Cooking & Baking with Artificial Sweeteners
Artificial sweeteners or sugar substitutes are embraced to cut down on calories for an increasingly obese America. They're also an option for people with diabetes who need to reduce their sugar intake.
Most people are familiar with what's provided on restaurant tables: Blue, pink and yellow packets to sweeten tea and coffee. To sell more products, those companies have created versions suitable for cooking at home. But before you start using them, there are four essential things to consider.
First, sugar is an essential ingredient in many recipes. It caramelizes, it activates yeast in bread, and it thickens puddings and jams. Replace all the sugar with artificial sweeteners, and many dishes will fail.
The solution is to reduce but not eliminate sugar. Most recipes will still turn out fine if the sugar is cut by half—50% real sugar, 50% artificial sweetener.
Second, you need to consider taste. Unless sugar is already a fairly minor ingredient in the recipe, swapping it out with artificial sweeteners can leave food tasting bitter, metallic or just “off.”
You can fix that by combining different types of sugar substitutes in one recipe. For example, use a little Splenda or Stevia with sugar-free honey or syrup mixed in.
Third, just because you reduced the sugar doesn't mean you can eat all you want. If you're trying to lose weight, calories matter. 800 calories of a sugar-filled food and 800 calories of an artificially sweetened food are still 800 calories. A low sugar treat is not an excuse to binge.
Fourth, sometimes sugar substitutes don't work. You might be better off eating and enjoying a smaller portion of the full-sugar version; Instead of eating the reduced sugar option that leaves you unsatisfied and craving more.
Here's how to use the different sugar substitutes while cooking.
Sweet One - Image courtesy Cumberland Packing Corp.
Acesulfame Potassium or Ace K (Sunett, Sweet One) has a slightly bitter aftertaste, so it's often mixed with other sugar substitutes to provide a better flavor. According to the Sunett website, “In recipes for sweetened sauces and beverages, all the sugar can be replaced with Sweet One® sugar substitute. However, recipes for most baked goods require sugar for proper volume and texture. For best results, experiment by substituting half the amount of sugar in a recipe with the sweetening equivalence of Sweet One® sugar substitute.”
Equal - Image courtesy Merisant Company
Aspartame (Equal, NutraSweet) is not heat stable. If you try and use it in foods that you bake, the sweetness rapidly decreases. Only use aspartame in dishes that stay cold or are not heated. According to the Equal website, “Equal O calorie sweetener products work best in recipes where the primary role of sugar is to sweeten, such as in beverages, sauces and salad dressings.”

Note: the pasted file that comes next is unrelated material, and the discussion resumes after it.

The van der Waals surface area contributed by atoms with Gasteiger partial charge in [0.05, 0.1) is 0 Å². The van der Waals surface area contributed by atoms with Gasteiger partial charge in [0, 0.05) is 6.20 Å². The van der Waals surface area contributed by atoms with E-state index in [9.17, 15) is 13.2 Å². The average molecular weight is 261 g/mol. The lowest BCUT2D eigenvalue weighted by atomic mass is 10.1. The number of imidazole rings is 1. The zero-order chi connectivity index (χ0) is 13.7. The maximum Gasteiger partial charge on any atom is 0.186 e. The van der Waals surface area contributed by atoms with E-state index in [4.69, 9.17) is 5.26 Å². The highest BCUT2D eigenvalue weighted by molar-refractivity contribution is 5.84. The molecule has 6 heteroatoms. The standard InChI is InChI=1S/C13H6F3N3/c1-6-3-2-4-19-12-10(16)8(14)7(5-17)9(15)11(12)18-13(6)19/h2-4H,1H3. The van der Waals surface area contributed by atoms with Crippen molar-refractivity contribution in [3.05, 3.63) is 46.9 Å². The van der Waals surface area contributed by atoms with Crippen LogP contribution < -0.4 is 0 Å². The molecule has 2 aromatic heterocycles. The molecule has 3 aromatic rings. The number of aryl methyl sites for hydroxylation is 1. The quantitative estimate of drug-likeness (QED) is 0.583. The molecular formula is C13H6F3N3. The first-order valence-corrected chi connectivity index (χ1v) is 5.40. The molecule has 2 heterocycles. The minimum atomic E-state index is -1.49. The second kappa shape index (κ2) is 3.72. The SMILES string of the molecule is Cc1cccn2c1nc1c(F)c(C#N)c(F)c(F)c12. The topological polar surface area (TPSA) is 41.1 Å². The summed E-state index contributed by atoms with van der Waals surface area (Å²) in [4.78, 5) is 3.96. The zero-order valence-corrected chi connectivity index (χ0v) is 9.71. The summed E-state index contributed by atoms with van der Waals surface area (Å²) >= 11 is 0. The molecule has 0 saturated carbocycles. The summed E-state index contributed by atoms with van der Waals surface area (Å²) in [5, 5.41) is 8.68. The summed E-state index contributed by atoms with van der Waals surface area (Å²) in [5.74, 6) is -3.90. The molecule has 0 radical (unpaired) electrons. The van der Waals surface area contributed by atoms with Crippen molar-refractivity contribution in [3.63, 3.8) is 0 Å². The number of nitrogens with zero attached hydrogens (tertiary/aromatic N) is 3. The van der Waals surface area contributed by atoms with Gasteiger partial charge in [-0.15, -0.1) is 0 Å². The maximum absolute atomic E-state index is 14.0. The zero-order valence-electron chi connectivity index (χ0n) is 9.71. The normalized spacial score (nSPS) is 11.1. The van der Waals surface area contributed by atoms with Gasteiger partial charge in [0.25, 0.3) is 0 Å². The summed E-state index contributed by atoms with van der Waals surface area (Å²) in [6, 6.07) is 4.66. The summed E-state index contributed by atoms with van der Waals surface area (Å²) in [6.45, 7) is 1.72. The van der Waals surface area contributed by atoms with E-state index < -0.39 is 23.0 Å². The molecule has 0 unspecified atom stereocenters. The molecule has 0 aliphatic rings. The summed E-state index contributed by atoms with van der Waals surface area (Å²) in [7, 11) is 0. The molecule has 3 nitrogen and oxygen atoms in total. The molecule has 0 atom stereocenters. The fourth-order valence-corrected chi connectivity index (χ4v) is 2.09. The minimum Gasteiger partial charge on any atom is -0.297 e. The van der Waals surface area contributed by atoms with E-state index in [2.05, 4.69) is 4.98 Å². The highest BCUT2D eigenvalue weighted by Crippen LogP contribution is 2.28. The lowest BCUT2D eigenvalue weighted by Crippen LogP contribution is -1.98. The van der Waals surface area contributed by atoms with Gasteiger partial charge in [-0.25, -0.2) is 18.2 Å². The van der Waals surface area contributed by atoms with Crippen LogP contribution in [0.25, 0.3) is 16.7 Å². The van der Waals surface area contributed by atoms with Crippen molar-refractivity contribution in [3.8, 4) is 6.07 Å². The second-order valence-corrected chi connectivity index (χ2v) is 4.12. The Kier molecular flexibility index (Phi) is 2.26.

Luo Han Guo (Monkose) can be used along with sugar in most recipes, just in lower amounts. According to the Monkose website, “Monkose is 2x sweeter than table sugar, so we recommend using 1/3 or 1/2 less of what you would normally use. We also recommend baking your goodies 10 - 15 degrees less and also 10 - 15 minutes less since fructose burns a little faster than sugar.”
Sweet 'N Low - Image courtesy Cumberland Packing Corp.
Saccharin (Sweet’N Low) can be used along with sugar in most recipes. According to the Sweet’N Low website, “Sugar provides two important functions in baking in addition to sweetness -- volume and moisture.” Sweet’N Low doesn't give recipes volume or moisture. So the manufacturer suggests for best results, you shouldn't use Sweet’N Low to replace more than half the sugar in any recipe.
SweetLeaf® Stevia Sweetener - Image courtesy Wisdom Natural Brands®
Stevia (Pure Via, SweetLeaf, Truvia) can be used in almost all the same situations as regular sugar. However, it cannot brown or carmelize. It's best when mixed with half granulated sugar and half stevia for cooking and baking.
Splenda products for baking. Image courtesy of Heartland Consumer Products.
Sucralose (Splenda) can be used in almost all the same situations as regular sugar. According to the Splenda, website a few things turn out differently. Cakes and quick breads don't rise as high, cookies may turn out slightly thinner, or soft-set and baked recipes don't brown like they do with regular sugar. If you're looking for more browning of breads and pastries, you might need to “spray the batter or dough with cooking spray just before placing in the oven.”
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